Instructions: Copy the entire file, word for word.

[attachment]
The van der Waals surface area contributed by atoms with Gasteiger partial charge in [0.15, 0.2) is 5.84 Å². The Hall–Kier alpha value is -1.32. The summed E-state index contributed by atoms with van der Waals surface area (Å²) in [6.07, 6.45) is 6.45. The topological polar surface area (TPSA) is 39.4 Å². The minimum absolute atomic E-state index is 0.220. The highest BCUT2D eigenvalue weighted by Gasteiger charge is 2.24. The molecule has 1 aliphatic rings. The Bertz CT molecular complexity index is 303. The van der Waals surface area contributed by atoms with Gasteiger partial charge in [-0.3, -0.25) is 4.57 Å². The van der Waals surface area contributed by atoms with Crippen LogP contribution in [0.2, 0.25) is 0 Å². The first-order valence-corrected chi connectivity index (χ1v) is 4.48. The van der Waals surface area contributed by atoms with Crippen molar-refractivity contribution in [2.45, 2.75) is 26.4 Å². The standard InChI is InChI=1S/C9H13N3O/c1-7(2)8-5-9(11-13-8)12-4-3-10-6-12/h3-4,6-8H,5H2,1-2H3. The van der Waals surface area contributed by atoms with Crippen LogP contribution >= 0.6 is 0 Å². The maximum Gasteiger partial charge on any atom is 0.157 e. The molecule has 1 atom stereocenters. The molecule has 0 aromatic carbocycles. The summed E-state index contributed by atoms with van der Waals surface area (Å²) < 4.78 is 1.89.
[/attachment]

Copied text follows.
The van der Waals surface area contributed by atoms with Gasteiger partial charge in [0.15, 0.2) is 5.84 Å². The Hall–Kier alpha value is -1.32. The summed E-state index contributed by atoms with van der Waals surface area (Å²) in [6.07, 6.45) is 6.45. The topological polar surface area (TPSA) is 39.4 Å². The minimum absolute atomic E-state index is 0.220. The highest BCUT2D eigenvalue weighted by Gasteiger charge is 2.24. The molecule has 1 aliphatic rings. The Bertz CT molecular complexity index is 303. The van der Waals surface area contributed by atoms with Gasteiger partial charge in [-0.3, -0.25) is 4.57 Å². The van der Waals surface area contributed by atoms with Crippen LogP contribution in [0.2, 0.25) is 0 Å². The first-order valence-corrected chi connectivity index (χ1v) is 4.48. The van der Waals surface area contributed by atoms with Crippen molar-refractivity contribution in [2.45, 2.75) is 26.4 Å². The standard InChI is InChI=1S/C9H13N3O/c1-7(2)8-5-9(11-13-8)12-4-3-10-6-12/h3-4,6-8H,5H2,1-2H3. The van der Waals surface area contributed by atoms with Crippen LogP contribution >= 0.6 is 0 Å². The maximum Gasteiger partial charge on any atom is 0.157 e. The molecule has 1 atom stereocenters. The molecule has 0 aromatic carbocycles. The summed E-state index contributed by atoms with van der Waals surface area (Å²) < 4.78 is 1.89.